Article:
The Workplace is Getting Safer – The Future of Workers’ Compensation

The US Bureau of Labor Statistics has confirmed the steady decline in accidents and injuries on the job. They have declined for 14 years. This data mirrors the steady decline of workers’ compensation claims and the change of the US workplace from a manufacturing to service.

The question remains whether this trend will continue going forward given the elimination of US regulations about industrial and environmental pollution. Also, a major factor is that the workplace and the nature of work are changing in a computerized and robotic culture. As machines replace workers, compensation systems become more difficult to navigate, and what constitutes employment status versus independent contractor changes, the entire workers’ compensation system will be challenged to the core.

“There were approximately 2.8 million nonfatal workplace injuries and illnesses reported by private industry employers in 2017, which occurred at a rate of 2.8 cases per 100 full-time equivalent (FTE) workers, the U.S. Bureau of Labor Statistics reported today. Private industry employers reported nearly 45,800 fewer nonfatal injury and illness cases in 2017 compared to a year earlier, according to estimates from the Survey of Occupational Injuries and Illnesses (SOII).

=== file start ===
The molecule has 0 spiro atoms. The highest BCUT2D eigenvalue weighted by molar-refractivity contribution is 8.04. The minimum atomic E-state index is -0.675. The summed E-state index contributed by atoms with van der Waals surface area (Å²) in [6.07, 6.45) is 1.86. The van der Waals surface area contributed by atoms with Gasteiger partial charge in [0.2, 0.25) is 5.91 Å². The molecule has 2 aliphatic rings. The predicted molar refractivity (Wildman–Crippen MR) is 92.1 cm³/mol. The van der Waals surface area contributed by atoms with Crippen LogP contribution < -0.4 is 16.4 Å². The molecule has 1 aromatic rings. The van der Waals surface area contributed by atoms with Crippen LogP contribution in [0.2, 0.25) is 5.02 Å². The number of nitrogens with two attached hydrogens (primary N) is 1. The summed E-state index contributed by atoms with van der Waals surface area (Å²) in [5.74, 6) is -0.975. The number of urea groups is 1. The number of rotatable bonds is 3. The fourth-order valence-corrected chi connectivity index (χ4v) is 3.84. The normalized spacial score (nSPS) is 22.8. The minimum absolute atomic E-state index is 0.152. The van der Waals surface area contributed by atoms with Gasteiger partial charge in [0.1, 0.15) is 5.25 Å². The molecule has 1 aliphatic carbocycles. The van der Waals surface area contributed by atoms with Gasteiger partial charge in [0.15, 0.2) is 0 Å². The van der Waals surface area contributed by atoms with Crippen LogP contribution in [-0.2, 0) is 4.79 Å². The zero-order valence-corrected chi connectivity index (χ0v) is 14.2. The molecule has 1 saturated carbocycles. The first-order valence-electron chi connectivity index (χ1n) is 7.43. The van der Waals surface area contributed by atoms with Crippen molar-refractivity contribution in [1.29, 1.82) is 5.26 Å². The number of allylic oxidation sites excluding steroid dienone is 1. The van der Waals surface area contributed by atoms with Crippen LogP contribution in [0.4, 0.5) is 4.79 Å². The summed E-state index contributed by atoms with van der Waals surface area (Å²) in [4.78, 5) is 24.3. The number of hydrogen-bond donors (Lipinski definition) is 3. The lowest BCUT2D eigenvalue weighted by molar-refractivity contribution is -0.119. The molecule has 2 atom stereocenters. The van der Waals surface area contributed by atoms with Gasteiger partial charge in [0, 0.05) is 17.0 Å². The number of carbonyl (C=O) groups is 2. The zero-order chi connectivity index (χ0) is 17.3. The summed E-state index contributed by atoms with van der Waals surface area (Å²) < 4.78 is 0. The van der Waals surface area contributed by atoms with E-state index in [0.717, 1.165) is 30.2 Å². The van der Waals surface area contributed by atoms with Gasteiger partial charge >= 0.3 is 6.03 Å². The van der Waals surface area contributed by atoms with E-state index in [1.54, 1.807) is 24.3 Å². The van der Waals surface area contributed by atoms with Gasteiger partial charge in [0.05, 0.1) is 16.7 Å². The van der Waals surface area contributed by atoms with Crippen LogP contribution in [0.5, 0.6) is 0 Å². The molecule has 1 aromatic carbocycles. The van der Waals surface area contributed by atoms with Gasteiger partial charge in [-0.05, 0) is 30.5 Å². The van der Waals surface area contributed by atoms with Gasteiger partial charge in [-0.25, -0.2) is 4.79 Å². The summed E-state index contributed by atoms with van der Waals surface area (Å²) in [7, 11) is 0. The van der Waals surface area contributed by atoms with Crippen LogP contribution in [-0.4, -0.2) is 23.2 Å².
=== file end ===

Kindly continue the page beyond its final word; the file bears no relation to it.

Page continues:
• The 2017 rate of total recordable cases (TRC) fell 0.1 cases per 100 FTE workers to continue a pattern of declines that, apart from 2012, occurred annually since 2004. (See chart 1.)
  • The rates for different types of cases—days away from work (DAFW), days of job transfer or restriction only (DJTR), and other recordable cases (ORC)—were unchanged from a year earlier.
  • The rate for DJTR cases has remained at 0.7 cases per 100 FTE workers since 2011.
  • Nearly one-third of nonfatal occupational injuries and illnesses resulted in days away from work.
  • Among the 19 private industry sectors, only manufacturing and finance and insurance experienced statistically significant changes in their overall rates of nonfatal injuries and illnesses in 2017—each declined by 0.1 cases per 100 FTE workers compared to 2016.

This article was first published by

Leave a Reply